1. mesoscopic photonic transport in open quantum systems

Jungyun Han


26 May 2022 Thu 10.20 am

                                      IBS Center for Theoretical Physics of Complex Systems (PCS), Administrative Office (B349), Theory Wing, 3rd floor

                                      Expo-ro 55, Yuseong-gu, Daejeon, South Korea, 34126 Tel: +82-42-878-8633                     

As quantum technologies reach the Noisy Intermediate-Scale Quantum (NISQ) era, understanding the influence of disorder and noise on the dynamics of mesoscopic quantum systems becomes a problem of utmost importance. There are two possible causes of disorder: coherent disorder caused by structural flaws and incoherent noise caused by the presence of a thermal bath. This thesis investigates the dynamics of photons in the presence of both sources of disorder using the quantum photonics platform and provides novel methods to mitigate or utilize the error to improve photonic transport.

First, we propose coherent disorder-resistant waveguides, helical coupled-resonator optical waveguides (H-CROWs), by implementing topological transport in the bulk of a 1D waveguide that emulates at the boundary of a 2D quantum spin-Hall system. We show the robustness by showing enhancement of localization length and the purity conservation of propagating wavepackets. The preservation of temporal indistinguishability due to the suppression of group velocity fluctuations allows us to use the waveguide as a quantum channel to protect quantum resources, coherence and entanglement. In contrast to regular CROWs, which are highly sensitive to disorder, quantum state protection exhibits nearly perfect Hong–Ou–Mandel (HOM) dip visibility of identical single photons and inverse HOM dip of entangled photons.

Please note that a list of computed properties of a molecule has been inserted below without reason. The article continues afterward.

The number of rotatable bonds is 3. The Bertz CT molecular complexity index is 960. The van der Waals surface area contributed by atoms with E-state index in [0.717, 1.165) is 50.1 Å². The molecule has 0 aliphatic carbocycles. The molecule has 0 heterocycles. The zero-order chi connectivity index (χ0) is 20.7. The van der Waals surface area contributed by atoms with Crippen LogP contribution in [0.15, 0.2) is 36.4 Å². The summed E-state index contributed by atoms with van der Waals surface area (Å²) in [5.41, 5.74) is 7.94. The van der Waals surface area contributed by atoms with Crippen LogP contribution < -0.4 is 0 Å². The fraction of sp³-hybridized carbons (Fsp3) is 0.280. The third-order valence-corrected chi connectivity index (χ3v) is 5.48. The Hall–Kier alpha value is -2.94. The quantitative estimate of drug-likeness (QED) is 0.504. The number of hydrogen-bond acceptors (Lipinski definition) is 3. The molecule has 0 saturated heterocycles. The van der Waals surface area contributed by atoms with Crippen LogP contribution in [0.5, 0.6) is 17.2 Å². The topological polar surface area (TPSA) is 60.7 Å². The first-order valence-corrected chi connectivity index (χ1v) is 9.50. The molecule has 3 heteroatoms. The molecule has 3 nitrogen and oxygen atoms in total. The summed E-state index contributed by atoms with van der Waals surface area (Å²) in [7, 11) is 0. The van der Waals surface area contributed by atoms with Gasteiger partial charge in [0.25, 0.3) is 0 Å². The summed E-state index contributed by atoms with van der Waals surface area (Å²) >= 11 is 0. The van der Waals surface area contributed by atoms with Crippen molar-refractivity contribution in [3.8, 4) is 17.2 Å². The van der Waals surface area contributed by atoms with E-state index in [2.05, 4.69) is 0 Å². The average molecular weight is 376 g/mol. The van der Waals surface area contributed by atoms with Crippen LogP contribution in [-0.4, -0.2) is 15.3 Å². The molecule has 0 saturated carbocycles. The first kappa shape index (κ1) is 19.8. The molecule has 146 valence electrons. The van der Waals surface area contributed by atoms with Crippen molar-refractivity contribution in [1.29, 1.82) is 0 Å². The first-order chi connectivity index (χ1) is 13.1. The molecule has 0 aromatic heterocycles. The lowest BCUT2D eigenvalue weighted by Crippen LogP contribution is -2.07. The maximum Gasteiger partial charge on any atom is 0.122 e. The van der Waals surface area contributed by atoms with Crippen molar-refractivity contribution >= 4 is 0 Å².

Secondly, we suggest a novel method for cooling and enhancing heat transport in the presence of incoherent thermal noise by employing non-Kerr-type interaction. We study nonequilibrium quantum heat transport in the presence of a non-Kerr-type interaction governed by hyperparametric oscillation caused by two-photon hopping (TPH) between two cavities and a Kerr-type interaction such as cross-phase modulation (XPM). We predict that the system with TPH has a negative excitation mode and show that even though the interaction strength is low, the interaction allows the system to cool by inducing a ground-state transition as the particle number increases. We numerically demonstrate a transition of the heat current and show the enhancement of heat transport near the critical TPH interaction strength, whereas XPM does not exhibit any such transition.

Our findings could be helpful in a variety of aspects of quantum information processing and communication, such as preparing the ground state by cooling in an optical cavity and protecting quantum resources in optical links and delay lines.